Awakenings: Art in Society in Asia 1960s–1990s, a major retrospective at Singapore's National Gallery (14 June–15 September 2019), opens emphatically in flames. At the exhibition's entrance, viewers encounter a wall-sized image from 1964 titled Burning Canvases Floating on the River. The photograph captures a performance by Lee Seung-taek, in which...
When the London-born artist Thomas J Price graduated with a Bachelor of Fine Arts from Chelsea College of Arts in 2004, the school's college art prize was by no means his most notable accomplishment as an emerging artist. In 2001, Price presented his much-talked-about work Licked, a daring performance, later profiled on the BBC 4 television...
Without punctuation, She Said Why Me, the title of May Fung's 1989 video presents itself as a statement, rather than a question. It suggests a subject who expects no response, a person prepared to make what she can from being chosen though perplexed by the attention. The video follows a blindfolded woman, then unmasked, through late colonial-era...
The last time I visited Matthew Ronay's studio, I found him sitting on a chair in the center of the room. He was wearing a pair of royal blue basketball shoes with an overlaid white mesh pattern and a milky translucent sole. To his right sat an identical pair, similarly worn and arranged in exactly the same position as the pair on his feet, as if an invisible Matthew were sitting on an invisible chair to his immediate left. The Jordan Horizon, Ronay explained, is a hybrid, a mutation within the Jordan species—combining the clean lines of the Jordan Future with the distinctive lobular sole of the Jordan 13. He liked this variation so much that he got two identical pairs and, rather than setting one aside for later, put both to immediate use.
Ronay works from drawings—deceptively simple sketches in a small notebook he keeps with him at all times. They are drawings of intertwined bodies, of limbs and protuberances, cuticles, peduncles, carbuncles, calcifications, intersections of hard and soft matter, barnacles, burls, tumors, phantom limbs and vestigial appendages. These are not drawings of sculptures, they are drawings that become sculptures, which is to say they are neither plans nor diagrams, but something more free form, more intuitive, unburdened by regard for the structural particulars of the sculptures they will come to describe.
Once the drawings are complete, Ronay switches authorial modes and begins the task of deciphering his own marks, of reading each sketch as a diagram for a sculpture. At this transitional moment in a process that is literally bicameral, work moves from the studio's clean room, piled with notebooks and hardcover monographs, to a smaller dirty room where a block of basswood waits to be hewn, gouged, rasped, scorped, shaved, sanded, pocked, flocked, dyed and dimpled. Ronay works alone and on one sculpture at a time, carrying each piece from conception to completion before starting on the next. Translating each sculpture from drawing to object requires solving problems of balance, resolving impossible perspectives, interpreting texture and adding color (this latter detail being of particular importance because despite the fact that Ronay uses color as well as any artist working today, he draws only in black and white).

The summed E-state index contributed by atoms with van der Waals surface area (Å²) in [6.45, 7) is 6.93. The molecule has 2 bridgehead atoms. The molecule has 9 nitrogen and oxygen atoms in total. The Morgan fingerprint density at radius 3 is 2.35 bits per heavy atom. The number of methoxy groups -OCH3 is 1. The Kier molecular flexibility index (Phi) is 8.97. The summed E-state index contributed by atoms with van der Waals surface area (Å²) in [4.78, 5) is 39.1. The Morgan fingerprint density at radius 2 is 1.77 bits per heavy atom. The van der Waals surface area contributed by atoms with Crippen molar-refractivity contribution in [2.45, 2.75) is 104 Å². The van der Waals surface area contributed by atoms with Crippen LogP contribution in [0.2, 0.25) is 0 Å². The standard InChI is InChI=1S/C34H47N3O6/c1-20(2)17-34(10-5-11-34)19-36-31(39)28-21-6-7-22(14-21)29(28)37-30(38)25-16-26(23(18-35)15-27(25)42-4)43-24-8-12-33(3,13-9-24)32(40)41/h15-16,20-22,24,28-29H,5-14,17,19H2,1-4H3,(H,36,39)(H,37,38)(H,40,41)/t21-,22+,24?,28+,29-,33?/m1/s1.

At different points in our lives, Matthew and I had more or less the same job making maquettes for architects. Generally these models would represent an isolated element, a window section or a corner detail that was too complicated to be resolved on paper—a condition that needed to be seen in three dimensions to be understood. Years later, I learned that the word architect derives from the Greek arkhitektôn meaning "master builder." The original term described a trade that incorporated design and construction into a single craft, but over time, the master builders stopped building. Today, architects are experts of representational modes—drawings, models, renderings and animations—the illustrations of structure, not the structures themselves. The architect steps away from her design as it becomes form.
I would never describe Ronay as an architect, but the shift in the meaning of the word presents a model for thinking about a working process that sits on both of sides of this etymological rift. On the one hand, Ronay is a master builder, presiding over the germination of each sculpture in every phase of its creation. On the other hand, he allows for a fissure to exist within the process where he can work ideas out on paper unencumbered by practical concerns and then transition into the role of interpreting his own diagrams, of figuring out how to bring those drawings to life in a three-dimensional form. How to make wood behave like charcoal? When to make plexiglas soft and basswood hard? Where to find the bones inside of the blobs?
Ronay's drawings are automatic and intuitive—they flow naturally from his own body, from internalized habits of composition and muscle memory. His sculptures, in contrast, are meticulous, executed with exacting precision and exquisite technique. His impossibly kerf-less tongues and grooves bewilder anyone who has ever worked with wood. Still, despite their extravagances, each sculpture is inevitably faithful to the simple drawing that preceded it.
For his upcoming show at Perrotin, Matthew is drawing at a different scale, working on larger paper that allows for a different kind of physical interaction with the drawing. Freed from the confines of the spiral notebook, new gestures come from the shoulder or the arm rather than the hand. There is more of his body in each drawing and new variations in line weight, texture and detail emerge. Ronay moves back and forth from drawing to object, from clean room to dirty, from shoe to identical shoe.
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